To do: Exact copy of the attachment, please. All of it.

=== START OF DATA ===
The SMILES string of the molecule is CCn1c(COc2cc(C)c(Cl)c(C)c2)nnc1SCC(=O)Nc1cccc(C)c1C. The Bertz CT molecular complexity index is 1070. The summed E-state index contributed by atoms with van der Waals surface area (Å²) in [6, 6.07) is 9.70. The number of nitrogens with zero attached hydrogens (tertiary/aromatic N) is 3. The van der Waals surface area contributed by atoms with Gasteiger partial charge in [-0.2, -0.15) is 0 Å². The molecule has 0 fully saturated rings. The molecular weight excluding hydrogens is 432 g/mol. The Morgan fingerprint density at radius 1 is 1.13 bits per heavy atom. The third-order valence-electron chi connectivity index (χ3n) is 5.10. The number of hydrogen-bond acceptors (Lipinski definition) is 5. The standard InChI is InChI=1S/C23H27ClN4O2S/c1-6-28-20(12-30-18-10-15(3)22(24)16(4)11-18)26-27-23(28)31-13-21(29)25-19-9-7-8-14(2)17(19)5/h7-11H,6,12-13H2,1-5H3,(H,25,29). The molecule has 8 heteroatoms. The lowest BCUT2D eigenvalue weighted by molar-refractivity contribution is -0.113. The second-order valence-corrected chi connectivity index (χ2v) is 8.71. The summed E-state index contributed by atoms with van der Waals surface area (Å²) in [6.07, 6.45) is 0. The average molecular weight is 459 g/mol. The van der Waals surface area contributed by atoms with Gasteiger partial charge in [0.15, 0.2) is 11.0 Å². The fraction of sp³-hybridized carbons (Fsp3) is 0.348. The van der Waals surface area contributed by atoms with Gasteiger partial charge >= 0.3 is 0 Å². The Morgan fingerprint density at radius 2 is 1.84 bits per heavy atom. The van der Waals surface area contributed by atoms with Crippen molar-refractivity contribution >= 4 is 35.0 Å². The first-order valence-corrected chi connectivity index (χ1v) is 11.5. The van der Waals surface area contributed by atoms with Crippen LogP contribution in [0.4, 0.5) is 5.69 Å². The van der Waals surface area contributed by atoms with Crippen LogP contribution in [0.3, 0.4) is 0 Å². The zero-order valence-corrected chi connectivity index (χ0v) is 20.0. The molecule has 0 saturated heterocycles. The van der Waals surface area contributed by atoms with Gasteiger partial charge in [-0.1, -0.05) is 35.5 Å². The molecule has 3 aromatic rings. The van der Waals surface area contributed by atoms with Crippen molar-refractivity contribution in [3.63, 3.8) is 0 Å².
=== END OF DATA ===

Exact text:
The SMILES string of the molecule is CCn1c(COc2cc(C)c(Cl)c(C)c2)nnc1SCC(=O)Nc1cccc(C)c1C. The Bertz CT molecular complexity index is 1070. The summed E-state index contributed by atoms with van der Waals surface area (Å²) in [6, 6.07) is 9.70. The number of nitrogens with zero attached hydrogens (tertiary/aromatic N) is 3. The van der Waals surface area contributed by atoms with Gasteiger partial charge in [-0.2, -0.15) is 0 Å². The molecule has 0 fully saturated rings. The molecular weight excluding hydrogens is 432 g/mol. The Morgan fingerprint density at radius 1 is 1.13 bits per heavy atom. The third-order valence-electron chi connectivity index (χ3n) is 5.10. The number of hydrogen-bond acceptors (Lipinski definition) is 5. The standard InChI is InChI=1S/C23H27ClN4O2S/c1-6-28-20(12-30-18-10-15(3)22(24)16(4)11-18)26-27-23(28)31-13-21(29)25-19-9-7-8-14(2)17(19)5/h7-11H,6,12-13H2,1-5H3,(H,25,29). The molecule has 8 heteroatoms. The lowest BCUT2D eigenvalue weighted by molar-refractivity contribution is -0.113. The second-order valence-corrected chi connectivity index (χ2v) is 8.71. The summed E-state index contributed by atoms with van der Waals surface area (Å²) in [6.07, 6.45) is 0. The average molecular weight is 459 g/mol. The van der Waals surface area contributed by atoms with Gasteiger partial charge in [0.15, 0.2) is 11.0 Å². The fraction of sp³-hybridized carbons (Fsp3) is 0.348. The van der Waals surface area contributed by atoms with Gasteiger partial charge >= 0.3 is 0 Å². The Morgan fingerprint density at radius 2 is 1.84 bits per heavy atom. The van der Waals surface area contributed by atoms with Crippen molar-refractivity contribution >= 4 is 35.0 Å². The first-order valence-corrected chi connectivity index (χ1v) is 11.5. The van der Waals surface area contributed by atoms with Crippen LogP contribution in [0.4, 0.5) is 5.69 Å². The van der Waals surface area contributed by atoms with Crippen LogP contribution in [0.3, 0.4) is 0 Å². The zero-order valence-corrected chi connectivity index (χ0v) is 20.0. The molecule has 0 saturated heterocycles. The van der Waals surface area contributed by atoms with Gasteiger partial charge in [-0.1, -0.05) is 35.5 Å². The molecule has 3 aromatic rings. The van der Waals surface area contributed by atoms with Crippen molar-refractivity contribution in [3.63, 3.8) is 0 Å².